I am still a little surprised. Shocked to admit, in fact.
This is what happened today. We were in a mall and decided to dine out. While the rest of the family ordered pizza and eyed other delicious options, I walked up to Mr. Idli counter in the food court and ordered a plate of idlis; for dinner; dining out!!
I wouldn’t have imagined myself opting for idlis for dinner. Not last year. Not last month.
I admit it is odd for a South Indian, a Tamilian, to dislike idlis, the steamed fermented rice cakes, a popular breakfast fare in South India. But then too much of a good thing can have this effect. You see, I grew up on a staple of idlis. Morning after morning, I would wake up to the steamed bland idlis with only the accompaniment varying from day to day. Even today, there is always a batch of idlis at breakfast and dinner irrespective of what else might be cooking at my parents’ house.
My brother and I would try protesting. With our limited powers the protests quickly withered out. After a few years of futile attempts, we grew up, resolved to avoid idlis once we spread our wings in the world.
For my poor mother of course, idli was the easiest option on a week day. Especially for a working mother, as it required little work compared to other breakfast options. On Sundays, the weekly off, we would get treated to dosas, pooris and on special occasions idiyappams.
So idli became a boring food. Mundane. Ordinary.
It took me years of being away from home and tasting the lifeless idlis in other places and finally living abroad to really appreciate this simple, comfort food. I still remember the delight of every taste bud when I was served idli for breakfast in the Jet Airways flight from Mumbai to Chennai on my first trip home after living in the U.S. (probably one of the rare moments when airlines food tasted heavenly). I was a half-hearted convert. I stopped protesting against idlis at home, but that is where I drew the line. Dining out meant escaping the ordinary; crispy long dosas with tasty sambar and varieties of chutneys to dip in.
But today Idli earned its righteous place it so very well deserves. After a bout of series of illnesses, I was staying off dairy, greasy or coarse food. That leaves a very few options for a vegetarian and hence I reached out to the time tested “safe” option of idli. To my surprise, I even enjoyed the first piece, in hindsight most probably because I was starving and still feeling a little sick. By the time I closed in on the second, my hunger pangs disappeared, senses took over and I woke up to the blandness, mundane nature of what I was consuming. Ah, well!
This little introspection into my relationship with idlis, led me to research a little. Best idlis are made with 4 parts par-boiled rice and 1 part black lentils, soaked, ground and allowed to ferment overnight. The batter rises in quantity overnight due to fermentation and is then steamed in special molds. They can be made in batches and hence an easy choice when you have to feed a hungry family. Idli is also a convenient food. Steam it, pack it and eat it with a spoon – ideal for travel.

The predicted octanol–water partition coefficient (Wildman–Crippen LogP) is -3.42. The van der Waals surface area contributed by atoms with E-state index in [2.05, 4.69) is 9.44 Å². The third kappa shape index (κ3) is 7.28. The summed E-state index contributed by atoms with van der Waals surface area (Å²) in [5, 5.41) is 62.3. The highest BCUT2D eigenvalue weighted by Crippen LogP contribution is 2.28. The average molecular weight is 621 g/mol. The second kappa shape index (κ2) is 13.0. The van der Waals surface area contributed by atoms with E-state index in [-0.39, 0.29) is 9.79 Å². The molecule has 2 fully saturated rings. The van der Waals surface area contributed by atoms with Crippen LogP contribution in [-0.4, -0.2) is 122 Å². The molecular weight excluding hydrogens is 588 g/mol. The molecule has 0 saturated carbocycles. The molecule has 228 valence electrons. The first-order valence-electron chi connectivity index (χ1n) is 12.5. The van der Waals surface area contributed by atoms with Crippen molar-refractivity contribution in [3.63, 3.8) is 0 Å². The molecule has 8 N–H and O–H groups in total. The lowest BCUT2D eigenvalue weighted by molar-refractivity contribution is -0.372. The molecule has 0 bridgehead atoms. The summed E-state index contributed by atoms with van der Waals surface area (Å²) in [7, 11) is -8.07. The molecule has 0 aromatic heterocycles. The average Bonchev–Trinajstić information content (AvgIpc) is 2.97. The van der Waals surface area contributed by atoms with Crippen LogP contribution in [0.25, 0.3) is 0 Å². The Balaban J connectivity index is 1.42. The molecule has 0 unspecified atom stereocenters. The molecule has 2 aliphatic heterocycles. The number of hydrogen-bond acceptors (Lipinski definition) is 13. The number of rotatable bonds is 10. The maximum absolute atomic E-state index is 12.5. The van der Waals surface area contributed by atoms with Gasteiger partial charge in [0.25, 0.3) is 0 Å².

For its simplicity and mundane nature, idli packs a lot of positives.
- It just has 60 calories per piece and packs 2 gm of protein and 2 gm of fibre within that. A great vegan, gluten-free breakfast option
- Because of fermentation and steaming, it is easy to digest. Usually the go-to option when someone is sick
- It has low glycemic index and ideal for diabetics
- Did I already mention it is easy to make and easy to pack for travel?
- My Dad always orders a plate of idli when we go out for breakfast. His logic – Idlis are easy to make and serve and hence will be served faster. He would munch on them as starters until his real breakfast arrives.
I knew all of this. When I researched further, I learnt some interesting things.
Growing up, a popular joke we exchanged was that the Western Physicists invented Power engines and locomotives with steam whereas Tamilians invented idlis with steam. But alas, that doesn’t seem to the case. I discovered this well written blog on the subject that claims – surprise, surprise – idlis were brought to India from either Indonesia or via Arab settlers!! The blog refers to “kedli”, an Indonesian fermented rice cake which was most likely brought back to India when Indian kings ruled the region. Indonesia has forgotten its kedli whereas we have adopted, reinvented and retained our soft, fluffy idlis.
According to KT Achaya, the well known Indian food historian, 6th century Sangam Tamil literature mentions dosa, but not idli. The first ever probable reference to idli occurs in a Kannada text from 920 AD. (This is one thing I am ok with conceding to Kannadigas. Happy to retain dosas and give up idli ownership). More specific reference to idli occurs only from 1250 AD.
Who would have thought?! Idli still doesn’t top my favourite foods list, but is now sure a respected food after reading the following philosophical explanation by Kanchi Pramacharya:
“The term iduthal (in Tamil) refers to keeping something set and untouched. We call the cremation ground idukaadu (in Tamil). There we keep the mrita sarira (mortal body) set on the burning pyre and then come away. The term iduthal also refers to refining gold with fire. The (Tamil) term idu marunthu has a similar connotation: a drug given once without any repetition of dosage. In the same way, we keep the iddly wet flour on the oven and do nothing to it until it is cooked by steam.”